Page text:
• Yogacara: Attributed to the Indian philosophers Asanga and Vasubandhu, Yogacara proposes that all conditioned phenomena have no inherent existence but instead are simply outgrowths of the dependently-originated course of mental phenomena arising and falling.  In other words, external objects only apparently exist, but are in fact generated by mind alone.  For this reason Yogacara is often called the ‘mind-only school’.  This is a significant simplification of course, and numerous alternative interpretations have been proposed.  A ‘mind-only’ approach to existence has some fascinating repercussions when discussing other aspects of Buddhist thought and practice, such as karma and nirvana, so I highly recommend reading more on the topic.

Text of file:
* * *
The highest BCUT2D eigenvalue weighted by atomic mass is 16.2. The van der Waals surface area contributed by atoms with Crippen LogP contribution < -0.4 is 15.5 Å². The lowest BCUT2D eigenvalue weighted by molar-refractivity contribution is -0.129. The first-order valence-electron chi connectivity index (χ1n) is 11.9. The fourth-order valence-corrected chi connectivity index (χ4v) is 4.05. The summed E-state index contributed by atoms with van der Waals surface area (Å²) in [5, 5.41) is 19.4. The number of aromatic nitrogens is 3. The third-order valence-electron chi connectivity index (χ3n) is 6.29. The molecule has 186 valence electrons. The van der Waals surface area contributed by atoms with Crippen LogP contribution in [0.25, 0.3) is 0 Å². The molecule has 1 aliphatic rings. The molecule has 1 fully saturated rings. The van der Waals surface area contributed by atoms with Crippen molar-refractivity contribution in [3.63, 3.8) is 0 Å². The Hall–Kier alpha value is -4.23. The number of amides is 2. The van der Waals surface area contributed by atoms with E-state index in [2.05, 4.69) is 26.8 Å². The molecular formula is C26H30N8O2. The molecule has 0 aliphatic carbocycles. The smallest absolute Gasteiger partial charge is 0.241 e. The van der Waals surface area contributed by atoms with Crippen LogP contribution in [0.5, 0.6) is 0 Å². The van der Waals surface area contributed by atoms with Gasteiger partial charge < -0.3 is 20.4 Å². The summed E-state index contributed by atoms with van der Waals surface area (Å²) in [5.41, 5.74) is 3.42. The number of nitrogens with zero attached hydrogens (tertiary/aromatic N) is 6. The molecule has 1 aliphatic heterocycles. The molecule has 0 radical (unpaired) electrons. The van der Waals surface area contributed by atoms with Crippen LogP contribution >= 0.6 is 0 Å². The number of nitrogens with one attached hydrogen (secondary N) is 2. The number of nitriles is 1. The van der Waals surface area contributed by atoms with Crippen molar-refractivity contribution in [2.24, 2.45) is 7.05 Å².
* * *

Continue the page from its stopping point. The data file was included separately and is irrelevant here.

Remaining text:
Mahayana also introduces the concept of the tathagatagarbha (lit. ‘essence of the Thus-Gone one’), or the Buddha-Nature.  This idea asserts that all sentient beings share a fundamental nature which allows all of us to become Buddhas.  This stands somewhat in contrast to the Madhyamika philosophy, which focusses so directly on the emptiness of all phenomena, and some have proposed that tathagatagarbha edges perilously close to endowing all sentient beings with an independently-existing ‘self’ of sorts, which of course would go against the word of the Buddha himself.  In practice the tathagatagarbha serves more as a positive and hopeful expression of the capacity for all beings to achieve Buddha-hood, and suggests that we all may glimpse this fundamental purity of all beings when we clear our minds of defilements and obstacles.  Key sutras for further reading include the Tathagatagarbha Sutras, Nirvana Sutra, and Uttaratantra Sutra.